Dohnanyi: Chamber Music - Kocian Quartet, Beethoven String Trio
Praga Digitals PRD/DSD 250 237
Classical - Chamber
Erno Dohnanyi: Serenade in C for String Trio Op. 10, String Quartet No. 2 in D flat Op. 15, Piano Sextet Op. 37 with String Trio, French Horn and Clarinet
Beethoven String Trio
Brought together for the first time, this anthology of chamber music works ranges from the last flickers of neo-Germanic Romanticism to the nationalism of the early 20th century. Written by a great Hungarian musician.
Review by John Miller - May 5, 2007
I came to know and enjoy Dohnányi's music from his heady Rhapsody in C for Piano, Ruralia Hungarica for orchestra and the delectable Variations on a Nursery Theme for Piano and orchestra. Until now, I had not explored his chamber music, and this new Praga release has provided that opportunity. It shows very clearly that Dohnányi was a vital link in the chain of development in chamber music from Beethoven and Brahms through to Kodály and Bartók. One might say that he was one of the latest of the Romantics, and as a conductor and performer he actively fostered the music of the younger Hungarian tyros. It is often in the intimacy of chamber music that composers reveal their emotional responses to events in their lives, and this is true for Dohnányi. As a brilliant concert pianist, teacher and conductor, he lived a very busy life, but this was marred by the killing of both of his sons by the Nazis - one of them was executed for an assassination attempt on Hitler himself.
The three works here come from several periods; a 5-movement Serenade for String Trio from 1902; his second string quartet from 1906 and the sextet for piano, string trio, clarinet and horn from 1935. Together they make a most rewarding and entertaining seventy-odd minutes of listening. Dohnányi's style is wonderfully inventive, yet concise and cogent; not a note is wasted nor are there moments when attention wanders. The music is always clearly going somewhere, in surprising and delightful ways. It is superbly written for the instruments, giving each part fine melodies and interesting textures. This is generous music, reflecting the man, and must be a real gift to play.
I think the String Trio Serenade is a masterpiece of this genre. Each of the five movements only last a few minutes - the opening Andante-Allegro less than two. In the scherzo I was reminded of the fugal section of Elgar's Introduction and Allegro for Strings. The longest movement is a slow set of variations on a theme which is like a Hungarian folk song. The slow-fast form of each movement in fact also belies Dohnányi's Hungarian roots. The last movement uses a Hungarian theme from Haydn's Trio no 39 in G, thus paying homage to his classical roots.
The 3-movement String Quartet no. 2 is in the deeply romantic key of D flat major. Its tripartite construction was also used by Bartók in his early quartets, the first of which was written just after Dohnányi's no. 2. The first movement takes a single eloquent and noble melody as its basis for development, and this melody returns, at least partly, in the other movements, thus the overall conception is cyclical. The Presto second movement is darker - its indication is acciaccato (violent). The strings are roughly and constantly driven like a moto perpetuo, a wild and exciting ride indeed. Some relief is given by a lyrical section with the viola playing on the bow while the other strings dance pizzicato around it. The finale is based on a long-breathed melody of Beethovenian gravity and intensity, before strings and bows dig into a passionate gypsy-like faster strain. there are many "Magyar Moments" in this score!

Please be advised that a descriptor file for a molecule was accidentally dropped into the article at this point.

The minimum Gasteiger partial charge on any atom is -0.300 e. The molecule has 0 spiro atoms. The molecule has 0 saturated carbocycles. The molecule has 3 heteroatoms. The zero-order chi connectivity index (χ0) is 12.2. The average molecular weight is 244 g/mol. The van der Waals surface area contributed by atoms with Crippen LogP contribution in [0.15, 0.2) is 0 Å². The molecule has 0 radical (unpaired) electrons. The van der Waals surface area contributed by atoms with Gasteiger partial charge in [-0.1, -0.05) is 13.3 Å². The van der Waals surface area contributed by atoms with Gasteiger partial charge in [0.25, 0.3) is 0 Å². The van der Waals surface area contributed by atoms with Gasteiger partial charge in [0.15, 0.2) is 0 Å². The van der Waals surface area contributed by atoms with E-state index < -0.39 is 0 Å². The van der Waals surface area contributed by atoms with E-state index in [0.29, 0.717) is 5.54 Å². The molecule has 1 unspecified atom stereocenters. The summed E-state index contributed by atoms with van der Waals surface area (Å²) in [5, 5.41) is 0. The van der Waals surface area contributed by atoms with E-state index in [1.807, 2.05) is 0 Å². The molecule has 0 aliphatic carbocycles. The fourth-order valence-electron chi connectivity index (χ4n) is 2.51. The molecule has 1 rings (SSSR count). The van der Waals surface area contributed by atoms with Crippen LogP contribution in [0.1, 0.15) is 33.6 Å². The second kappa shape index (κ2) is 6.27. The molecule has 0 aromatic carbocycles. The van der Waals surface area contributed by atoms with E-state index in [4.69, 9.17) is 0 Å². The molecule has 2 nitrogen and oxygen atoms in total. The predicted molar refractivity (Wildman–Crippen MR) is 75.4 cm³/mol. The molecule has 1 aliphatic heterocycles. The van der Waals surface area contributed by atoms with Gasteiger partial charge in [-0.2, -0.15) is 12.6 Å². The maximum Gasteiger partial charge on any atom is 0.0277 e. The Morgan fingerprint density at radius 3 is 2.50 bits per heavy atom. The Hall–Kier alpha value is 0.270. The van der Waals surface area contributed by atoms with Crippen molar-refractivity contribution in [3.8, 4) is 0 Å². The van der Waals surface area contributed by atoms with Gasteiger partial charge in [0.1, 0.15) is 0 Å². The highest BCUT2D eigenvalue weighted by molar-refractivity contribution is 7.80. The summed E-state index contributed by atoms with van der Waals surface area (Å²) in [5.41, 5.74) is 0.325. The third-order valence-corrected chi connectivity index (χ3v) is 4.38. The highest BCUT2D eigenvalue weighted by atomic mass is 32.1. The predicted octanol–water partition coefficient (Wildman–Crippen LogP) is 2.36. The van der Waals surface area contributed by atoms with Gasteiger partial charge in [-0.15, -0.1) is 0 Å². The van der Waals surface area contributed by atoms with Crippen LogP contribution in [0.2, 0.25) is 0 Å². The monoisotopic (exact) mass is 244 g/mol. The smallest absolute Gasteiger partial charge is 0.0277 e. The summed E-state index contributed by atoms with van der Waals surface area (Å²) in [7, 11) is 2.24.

The Sextet which concludes the disc was written after a period in which Dohnányi was forced to rest after overworking and stress. His friend Kodály wrote that it reflected his "return to life". The combination of instruments is unusual but works so well, that it almost sounds like an orchestral piece, so rich are the textures. The first movement is ripe and full of nostalgia, featuring the melodic side of the horn's character, then moves to a Mahlerian type of slow 'funeral' march in the second movement. The third movement becomes sentimental, opening with a long clarinet tune, but Dohnányi eventually finds his way back to a normal life in the finale, where we hear his marvellous skits on contemporary music types in a jazz-influenced and jolly romp which makes a really happy and witty close.
The Praga recordings, as we have come to expect, are very fine, not too close but with excellent timbral detail. I thought the Trio recording, in the Domovina Studio, Prague, was a little on the dry side for my taste, listening in multi-channel, but curiously there was a little more air around the Kocian Quartet's contribution at the same locale. For the Sextet, the engineers moved to the Martinů Concert Hall, where there was a much more open sound for the group, allowing the horn and clarinet to bloom nicely.
Sleeve notes, in English, French and German are well-written and most helpful, particularly in pointing how Dohnányi used his classical anticedents in writing music in the new century.
I wholeheartedly commend this disc to lovers of chamber music, and even those wanting to dip their toes in the chamber waters; there is everything to enjoy here and nothing to fear. Dohnányi's status has gone up quite a few notches in my estimation and this disc will be under my laser quite often.
Copyright © 2007 John Miller and HRAudio.net